- Sales of plant-based foods jumped 20% in the past year to more than $3.3 billion, according to Bloomberg, citing data from Nielsen and the Plant Based Foods Association. Non-dairy milk sales rose 9% year over year to $1.6 billion, making it the largest sector within the category. Plant-based creamers are up 131%, cheeses are up 43% and yogurts went up 55%. Meanwhile, sales of cow’s milk dropped 6%.
- Plant-based meat alternatives also saw a jump, totaling $670 million in sales — up 24% compared to 6% last year, the report says. Animal meat sales, on the other hand, grew about 2% in the same time period.
- Bloomberg states that larger food corporations are joining the trend, including Campbell's who sells a protein milk using a pea-based dairy alternative.
As plant-based foods make a strong push from fringe to mainstream, the food industry is adjusting. For the meat and dairy producers, the shift means time to fight back. Sen. Tammy Baldwin of Wisconsin last year introduced the Dairy Pride Act, asking the FDA to endorse a rule reserving the word “milk” for products made from one or more lactating cows. But as the Minneapolis Star-Tribune reported, the FDA has been somewhat hands-off in the growth of nondairy milk products because consumers do not seem confused by the term “milk” used for products made from almonds or oatmeal. These terms were made to help consumers, not as a way for industries to protect themselves from competition.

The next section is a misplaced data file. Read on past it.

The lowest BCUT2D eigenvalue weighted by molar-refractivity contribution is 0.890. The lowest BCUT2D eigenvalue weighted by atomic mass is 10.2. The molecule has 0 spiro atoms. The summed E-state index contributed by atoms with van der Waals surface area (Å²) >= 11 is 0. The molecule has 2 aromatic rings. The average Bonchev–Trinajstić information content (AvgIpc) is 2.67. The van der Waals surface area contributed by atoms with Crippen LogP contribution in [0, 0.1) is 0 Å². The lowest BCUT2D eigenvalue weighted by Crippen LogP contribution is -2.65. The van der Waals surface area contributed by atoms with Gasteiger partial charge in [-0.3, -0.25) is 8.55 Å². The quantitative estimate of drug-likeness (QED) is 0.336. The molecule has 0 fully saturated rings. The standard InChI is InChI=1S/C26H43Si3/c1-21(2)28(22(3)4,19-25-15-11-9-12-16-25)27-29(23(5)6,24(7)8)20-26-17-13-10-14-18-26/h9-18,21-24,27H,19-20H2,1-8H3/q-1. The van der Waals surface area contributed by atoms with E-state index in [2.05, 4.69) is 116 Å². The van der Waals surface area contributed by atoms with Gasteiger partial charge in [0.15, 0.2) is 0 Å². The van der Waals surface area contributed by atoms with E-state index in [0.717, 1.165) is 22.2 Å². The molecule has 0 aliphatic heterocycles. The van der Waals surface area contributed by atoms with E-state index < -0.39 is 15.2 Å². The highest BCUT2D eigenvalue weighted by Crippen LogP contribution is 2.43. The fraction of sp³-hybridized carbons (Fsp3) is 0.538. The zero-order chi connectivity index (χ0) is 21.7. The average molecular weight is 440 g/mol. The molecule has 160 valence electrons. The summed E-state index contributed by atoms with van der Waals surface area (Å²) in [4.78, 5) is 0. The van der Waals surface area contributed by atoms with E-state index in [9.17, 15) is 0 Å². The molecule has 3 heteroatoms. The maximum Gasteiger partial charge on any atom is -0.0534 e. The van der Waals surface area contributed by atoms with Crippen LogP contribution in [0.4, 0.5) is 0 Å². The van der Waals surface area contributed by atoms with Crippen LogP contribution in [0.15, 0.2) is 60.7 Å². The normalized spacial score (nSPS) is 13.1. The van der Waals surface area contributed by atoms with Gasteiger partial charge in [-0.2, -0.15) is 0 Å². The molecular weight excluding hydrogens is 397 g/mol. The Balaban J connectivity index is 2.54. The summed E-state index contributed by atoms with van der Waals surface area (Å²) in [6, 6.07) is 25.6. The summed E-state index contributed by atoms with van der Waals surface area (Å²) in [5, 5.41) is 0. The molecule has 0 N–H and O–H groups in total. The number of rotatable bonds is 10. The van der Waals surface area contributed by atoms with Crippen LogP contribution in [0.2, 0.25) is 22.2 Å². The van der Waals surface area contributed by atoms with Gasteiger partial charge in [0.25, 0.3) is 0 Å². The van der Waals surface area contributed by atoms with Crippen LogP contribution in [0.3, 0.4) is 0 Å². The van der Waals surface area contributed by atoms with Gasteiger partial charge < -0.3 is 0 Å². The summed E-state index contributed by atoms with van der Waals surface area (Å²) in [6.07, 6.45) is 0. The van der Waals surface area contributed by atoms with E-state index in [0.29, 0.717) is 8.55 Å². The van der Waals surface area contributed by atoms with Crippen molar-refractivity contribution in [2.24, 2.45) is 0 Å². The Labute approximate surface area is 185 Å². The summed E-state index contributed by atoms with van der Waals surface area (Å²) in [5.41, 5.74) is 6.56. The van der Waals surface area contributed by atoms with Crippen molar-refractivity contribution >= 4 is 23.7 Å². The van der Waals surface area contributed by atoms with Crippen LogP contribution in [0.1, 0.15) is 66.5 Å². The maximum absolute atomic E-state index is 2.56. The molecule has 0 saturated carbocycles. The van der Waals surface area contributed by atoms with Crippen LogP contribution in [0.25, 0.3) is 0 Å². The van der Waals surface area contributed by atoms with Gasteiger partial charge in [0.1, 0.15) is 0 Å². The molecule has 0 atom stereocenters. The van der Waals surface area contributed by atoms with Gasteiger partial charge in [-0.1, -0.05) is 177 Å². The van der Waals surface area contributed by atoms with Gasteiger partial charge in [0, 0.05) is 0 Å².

Rather than fight, some food companies are determining how to capitalize on the trend as consumers seek out healthy meat and dairy alternatives. According to HealthFocus International data, 17% of U.S. consumers aged 15 to 70 currently claim to eat a predominately plant-based diet, while 60% report to be cutting back on meat-based products. Tyson Food, for example, took a 5% stake in Beyond Meat in 2016, the first time a major meat company invested in a plant protein-based company. Tyson Ventures subsequently hiked that initial 5% stake by participating in another capital financing round. The plant-based foods industry is projected to hit $5.2 billion by 2020, likely putting Tyson Food's financial involvement in a much clearer and more profitable perspective.
That could be a smart move as plant-based meat producers like Beyond Meat and Impossible Burger have made plant-based proteins more palatable than ever. Beyond Burger has changed the market for meat equivalents by offering a product that strongly resembles a real beef patty. The burgers are pink in the middle, and even ‘bleed’ and sizzle on the grill. The life-like feel and taste of the burger has allowed it to nab meat eaters. In fact, 70% of people buying the plant-based burger are carnivores. Today, Beyond Meat is found in more than 10,000 grocery stores — including Kroger, Safeway, Publix and Whole Foods — and 10,000-plus restaurants about 2 years after it launched.
The growth is also a driver for Beyond Meat's announcement this week that it was opening a new 26,000-square foot research and development center, seven times the size of its former R&D space, Nosh reported. The new site will also serve as the base for the company’s “Manhattan Beach Project,” a group of scientists, engineers, food technologies, chefs and managers will work together to develop plant-based meats.
Sales of plant-based protein alternatives make up a relatively small portion of the food market. The new data shows about 13% of “milk” sales are non-dairy products. But as shoppers continue to search for healthier and cleaner protein sources, it likely is a trend that won’t dip soon.